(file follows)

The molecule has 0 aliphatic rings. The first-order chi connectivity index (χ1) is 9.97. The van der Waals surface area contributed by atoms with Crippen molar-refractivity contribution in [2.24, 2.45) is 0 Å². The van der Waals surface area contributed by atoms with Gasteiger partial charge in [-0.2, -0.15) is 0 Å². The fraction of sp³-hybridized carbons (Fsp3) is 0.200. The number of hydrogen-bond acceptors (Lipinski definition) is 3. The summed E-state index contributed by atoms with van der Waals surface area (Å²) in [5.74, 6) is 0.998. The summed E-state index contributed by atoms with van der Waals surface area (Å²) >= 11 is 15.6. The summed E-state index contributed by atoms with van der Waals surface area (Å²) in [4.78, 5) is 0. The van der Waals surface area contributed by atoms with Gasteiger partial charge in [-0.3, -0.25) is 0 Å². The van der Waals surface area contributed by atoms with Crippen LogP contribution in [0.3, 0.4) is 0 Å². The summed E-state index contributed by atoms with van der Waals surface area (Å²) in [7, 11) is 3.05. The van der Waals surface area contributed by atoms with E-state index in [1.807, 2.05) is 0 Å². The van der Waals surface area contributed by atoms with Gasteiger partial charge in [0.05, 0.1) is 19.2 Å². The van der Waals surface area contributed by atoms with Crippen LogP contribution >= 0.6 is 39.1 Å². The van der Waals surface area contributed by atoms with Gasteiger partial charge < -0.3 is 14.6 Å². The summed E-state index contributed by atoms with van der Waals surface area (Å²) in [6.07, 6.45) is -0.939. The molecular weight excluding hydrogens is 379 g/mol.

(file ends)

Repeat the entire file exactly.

The molecule has 0 aliphatic rings. The first-order chi connectivity index (χ1) is 9.97. The van der Waals surface area contributed by atoms with Crippen molar-refractivity contribution in [2.24, 2.45) is 0 Å². The van der Waals surface area contributed by atoms with Gasteiger partial charge in [-0.2, -0.15) is 0 Å². The fraction of sp³-hybridized carbons (Fsp3) is 0.200. The number of hydrogen-bond acceptors (Lipinski definition) is 3. The summed E-state index contributed by atoms with van der Waals surface area (Å²) in [5.74, 6) is 0.998. The summed E-state index contributed by atoms with van der Waals surface area (Å²) >= 11 is 15.6. The summed E-state index contributed by atoms with van der Waals surface area (Å²) in [4.78, 5) is 0. The van der Waals surface area contributed by atoms with Gasteiger partial charge in [-0.3, -0.25) is 0 Å². The van der Waals surface area contributed by atoms with Crippen LogP contribution in [0.3, 0.4) is 0 Å². The summed E-state index contributed by atoms with van der Waals surface area (Å²) in [7, 11) is 3.05. The van der Waals surface area contributed by atoms with E-state index in [1.807, 2.05) is 0 Å². The van der Waals surface area contributed by atoms with Gasteiger partial charge in [0.05, 0.1) is 19.2 Å². The van der Waals surface area contributed by atoms with Crippen LogP contribution >= 0.6 is 39.1 Å². The van der Waals surface area contributed by atoms with Gasteiger partial charge < -0.3 is 14.6 Å². The summed E-state index contributed by atoms with van der Waals surface area (Å²) in [6.07, 6.45) is -0.939. The molecular weight excluding hydrogens is 379 g/mol.